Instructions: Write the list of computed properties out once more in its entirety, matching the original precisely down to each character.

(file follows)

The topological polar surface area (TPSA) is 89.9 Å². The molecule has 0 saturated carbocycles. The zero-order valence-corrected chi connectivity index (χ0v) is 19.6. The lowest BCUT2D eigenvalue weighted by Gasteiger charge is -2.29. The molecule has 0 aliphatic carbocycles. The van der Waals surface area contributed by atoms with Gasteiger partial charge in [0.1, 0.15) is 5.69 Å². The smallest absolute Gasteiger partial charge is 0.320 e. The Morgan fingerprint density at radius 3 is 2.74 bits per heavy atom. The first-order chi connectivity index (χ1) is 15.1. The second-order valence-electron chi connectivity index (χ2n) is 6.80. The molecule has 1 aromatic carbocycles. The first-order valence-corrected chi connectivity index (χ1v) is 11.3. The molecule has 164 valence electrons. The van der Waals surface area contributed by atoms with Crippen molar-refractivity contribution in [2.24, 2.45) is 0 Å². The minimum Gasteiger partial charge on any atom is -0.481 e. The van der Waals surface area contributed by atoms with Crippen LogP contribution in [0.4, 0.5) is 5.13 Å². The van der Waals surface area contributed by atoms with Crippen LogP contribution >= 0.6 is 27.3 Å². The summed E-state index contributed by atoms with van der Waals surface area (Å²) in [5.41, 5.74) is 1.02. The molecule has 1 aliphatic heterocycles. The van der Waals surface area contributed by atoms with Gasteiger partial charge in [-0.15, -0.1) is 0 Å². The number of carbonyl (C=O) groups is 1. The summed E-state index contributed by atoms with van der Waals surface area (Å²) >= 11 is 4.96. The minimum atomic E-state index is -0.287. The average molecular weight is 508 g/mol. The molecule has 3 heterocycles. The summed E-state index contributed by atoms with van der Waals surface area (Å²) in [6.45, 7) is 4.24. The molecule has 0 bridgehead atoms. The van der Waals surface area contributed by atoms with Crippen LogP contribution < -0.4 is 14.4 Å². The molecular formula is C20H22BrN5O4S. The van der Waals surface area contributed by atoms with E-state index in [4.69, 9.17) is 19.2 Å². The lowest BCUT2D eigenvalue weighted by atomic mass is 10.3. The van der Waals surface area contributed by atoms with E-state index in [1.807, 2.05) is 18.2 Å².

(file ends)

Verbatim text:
The topological polar surface area (TPSA) is 89.9 Å². The molecule has 0 saturated carbocycles. The zero-order valence-corrected chi connectivity index (χ0v) is 19.6. The lowest BCUT2D eigenvalue weighted by Gasteiger charge is -2.29. The molecule has 0 aliphatic carbocycles. The van der Waals surface area contributed by atoms with Gasteiger partial charge in [0.1, 0.15) is 5.69 Å². The smallest absolute Gasteiger partial charge is 0.320 e. The Morgan fingerprint density at radius 3 is 2.74 bits per heavy atom. The first-order chi connectivity index (χ1) is 15.1. The second-order valence-electron chi connectivity index (χ2n) is 6.80. The molecule has 1 aromatic carbocycles. The first-order valence-corrected chi connectivity index (χ1v) is 11.3. The molecule has 164 valence electrons. The van der Waals surface area contributed by atoms with Crippen molar-refractivity contribution in [2.24, 2.45) is 0 Å². The minimum Gasteiger partial charge on any atom is -0.481 e. The van der Waals surface area contributed by atoms with Crippen LogP contribution in [0.4, 0.5) is 5.13 Å². The van der Waals surface area contributed by atoms with Crippen LogP contribution >= 0.6 is 27.3 Å². The summed E-state index contributed by atoms with van der Waals surface area (Å²) in [5.41, 5.74) is 1.02. The molecule has 1 aliphatic heterocycles. The van der Waals surface area contributed by atoms with Gasteiger partial charge in [-0.15, -0.1) is 0 Å². The number of carbonyl (C=O) groups is 1. The summed E-state index contributed by atoms with van der Waals surface area (Å²) >= 11 is 4.96. The minimum atomic E-state index is -0.287. The average molecular weight is 508 g/mol. The molecule has 3 heterocycles. The summed E-state index contributed by atoms with van der Waals surface area (Å²) in [6.45, 7) is 4.24. The molecule has 0 bridgehead atoms. The van der Waals surface area contributed by atoms with Crippen LogP contribution < -0.4 is 14.4 Å². The molecular formula is C20H22BrN5O4S. The van der Waals surface area contributed by atoms with E-state index in [4.69, 9.17) is 19.2 Å². The lowest BCUT2D eigenvalue weighted by atomic mass is 10.3. The van der Waals surface area contributed by atoms with E-state index in [1.807, 2.05) is 18.2 Å².